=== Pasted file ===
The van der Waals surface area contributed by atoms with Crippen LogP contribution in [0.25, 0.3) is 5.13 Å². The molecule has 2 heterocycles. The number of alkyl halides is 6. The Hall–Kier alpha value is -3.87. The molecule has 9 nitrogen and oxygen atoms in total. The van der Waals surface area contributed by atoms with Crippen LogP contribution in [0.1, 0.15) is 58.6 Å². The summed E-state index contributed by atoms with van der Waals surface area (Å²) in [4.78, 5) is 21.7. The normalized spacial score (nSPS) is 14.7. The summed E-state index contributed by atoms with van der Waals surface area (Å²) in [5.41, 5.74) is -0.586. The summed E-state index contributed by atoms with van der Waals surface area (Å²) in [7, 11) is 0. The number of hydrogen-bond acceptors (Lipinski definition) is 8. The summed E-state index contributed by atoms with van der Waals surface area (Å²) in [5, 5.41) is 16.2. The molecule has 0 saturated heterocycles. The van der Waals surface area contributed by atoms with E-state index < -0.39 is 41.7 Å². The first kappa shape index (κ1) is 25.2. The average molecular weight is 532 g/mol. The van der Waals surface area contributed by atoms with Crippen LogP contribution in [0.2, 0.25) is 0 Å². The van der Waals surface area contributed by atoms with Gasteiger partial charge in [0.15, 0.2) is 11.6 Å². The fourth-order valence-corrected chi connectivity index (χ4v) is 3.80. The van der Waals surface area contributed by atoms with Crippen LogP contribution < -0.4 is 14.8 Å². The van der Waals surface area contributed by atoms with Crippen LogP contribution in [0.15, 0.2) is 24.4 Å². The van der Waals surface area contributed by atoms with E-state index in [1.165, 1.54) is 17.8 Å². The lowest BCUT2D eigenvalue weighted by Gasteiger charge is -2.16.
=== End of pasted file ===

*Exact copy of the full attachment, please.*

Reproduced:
The van der Waals surface area contributed by atoms with Crippen LogP contribution in [0.25, 0.3) is 5.13 Å². The molecule has 2 heterocycles. The number of alkyl halides is 6. The Hall–Kier alpha value is -3.87. The molecule has 9 nitrogen and oxygen atoms in total. The van der Waals surface area contributed by atoms with Crippen LogP contribution in [0.1, 0.15) is 58.6 Å². The summed E-state index contributed by atoms with van der Waals surface area (Å²) in [4.78, 5) is 21.7. The normalized spacial score (nSPS) is 14.7. The summed E-state index contributed by atoms with van der Waals surface area (Å²) in [5.41, 5.74) is -0.586. The summed E-state index contributed by atoms with van der Waals surface area (Å²) in [7, 11) is 0. The number of hydrogen-bond acceptors (Lipinski definition) is 8. The summed E-state index contributed by atoms with van der Waals surface area (Å²) in [5, 5.41) is 16.2. The molecule has 0 saturated heterocycles. The van der Waals surface area contributed by atoms with E-state index < -0.39 is 41.7 Å². The first kappa shape index (κ1) is 25.2. The average molecular weight is 532 g/mol. The van der Waals surface area contributed by atoms with Crippen LogP contribution in [0.2, 0.25) is 0 Å². The van der Waals surface area contributed by atoms with Gasteiger partial charge in [0.15, 0.2) is 11.6 Å². The fourth-order valence-corrected chi connectivity index (χ4v) is 3.80. The van der Waals surface area contributed by atoms with Crippen LogP contribution < -0.4 is 14.8 Å². The van der Waals surface area contributed by atoms with Crippen LogP contribution in [0.15, 0.2) is 24.4 Å². The van der Waals surface area contributed by atoms with E-state index in [1.165, 1.54) is 17.8 Å². The lowest BCUT2D eigenvalue weighted by Gasteiger charge is -2.16.